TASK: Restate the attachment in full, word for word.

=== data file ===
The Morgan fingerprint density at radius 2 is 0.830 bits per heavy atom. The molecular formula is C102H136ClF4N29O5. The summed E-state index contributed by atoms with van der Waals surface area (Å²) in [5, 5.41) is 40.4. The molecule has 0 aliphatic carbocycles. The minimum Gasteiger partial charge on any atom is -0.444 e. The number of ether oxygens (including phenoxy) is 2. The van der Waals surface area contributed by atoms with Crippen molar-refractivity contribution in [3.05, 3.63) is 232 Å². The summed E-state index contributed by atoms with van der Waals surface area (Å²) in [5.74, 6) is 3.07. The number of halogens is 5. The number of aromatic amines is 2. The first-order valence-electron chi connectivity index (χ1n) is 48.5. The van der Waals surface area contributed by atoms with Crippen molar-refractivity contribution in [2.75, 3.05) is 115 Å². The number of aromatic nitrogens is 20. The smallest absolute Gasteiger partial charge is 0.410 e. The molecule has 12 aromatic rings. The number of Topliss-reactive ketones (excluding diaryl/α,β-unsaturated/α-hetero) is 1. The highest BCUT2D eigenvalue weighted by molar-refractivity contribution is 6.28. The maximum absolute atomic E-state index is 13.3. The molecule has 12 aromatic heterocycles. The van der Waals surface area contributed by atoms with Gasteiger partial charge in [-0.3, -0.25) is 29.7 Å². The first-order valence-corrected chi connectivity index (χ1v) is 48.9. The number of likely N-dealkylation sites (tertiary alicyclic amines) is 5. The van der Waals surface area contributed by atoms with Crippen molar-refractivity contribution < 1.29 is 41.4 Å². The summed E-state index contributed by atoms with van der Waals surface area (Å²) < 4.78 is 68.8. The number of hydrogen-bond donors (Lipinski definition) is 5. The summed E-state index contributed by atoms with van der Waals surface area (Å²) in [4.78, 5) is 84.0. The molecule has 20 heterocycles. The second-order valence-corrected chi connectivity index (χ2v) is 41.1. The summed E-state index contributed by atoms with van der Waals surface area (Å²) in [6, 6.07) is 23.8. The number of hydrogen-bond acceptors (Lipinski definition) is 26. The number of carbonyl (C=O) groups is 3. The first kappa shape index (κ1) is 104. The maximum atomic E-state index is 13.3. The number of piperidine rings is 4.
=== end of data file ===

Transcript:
The Morgan fingerprint density at radius 2 is 0.830 bits per heavy atom. The molecular formula is C102H136ClF4N29O5. The summed E-state index contributed by atoms with van der Waals surface area (Å²) in [5, 5.41) is 40.4. The molecule has 0 aliphatic carbocycles. The minimum Gasteiger partial charge on any atom is -0.444 e. The number of ether oxygens (including phenoxy) is 2. The van der Waals surface area contributed by atoms with Crippen molar-refractivity contribution in [3.05, 3.63) is 232 Å². The summed E-state index contributed by atoms with van der Waals surface area (Å²) in [5.74, 6) is 3.07. The number of halogens is 5. The number of aromatic amines is 2. The first-order valence-electron chi connectivity index (χ1n) is 48.5. The van der Waals surface area contributed by atoms with Crippen molar-refractivity contribution in [2.75, 3.05) is 115 Å². The number of aromatic nitrogens is 20. The smallest absolute Gasteiger partial charge is 0.410 e. The molecule has 12 aromatic rings. The number of Topliss-reactive ketones (excluding diaryl/α,β-unsaturated/α-hetero) is 1. The highest BCUT2D eigenvalue weighted by molar-refractivity contribution is 6.28. The maximum absolute atomic E-state index is 13.3. The molecule has 12 aromatic heterocycles. The van der Waals surface area contributed by atoms with Gasteiger partial charge in [-0.3, -0.25) is 29.7 Å². The first-order valence-corrected chi connectivity index (χ1v) is 48.9. The number of likely N-dealkylation sites (tertiary alicyclic amines) is 5. The van der Waals surface area contributed by atoms with Crippen molar-refractivity contribution < 1.29 is 41.4 Å². The summed E-state index contributed by atoms with van der Waals surface area (Å²) < 4.78 is 68.8. The number of hydrogen-bond donors (Lipinski definition) is 5. The summed E-state index contributed by atoms with van der Waals surface area (Å²) in [4.78, 5) is 84.0. The molecule has 20 heterocycles. The second-order valence-corrected chi connectivity index (χ2v) is 41.1. The summed E-state index contributed by atoms with van der Waals surface area (Å²) in [6, 6.07) is 23.8. The number of hydrogen-bond acceptors (Lipinski definition) is 26. The number of carbonyl (C=O) groups is 3. The first kappa shape index (κ1) is 104. The maximum atomic E-state index is 13.3. The number of piperidine rings is 4.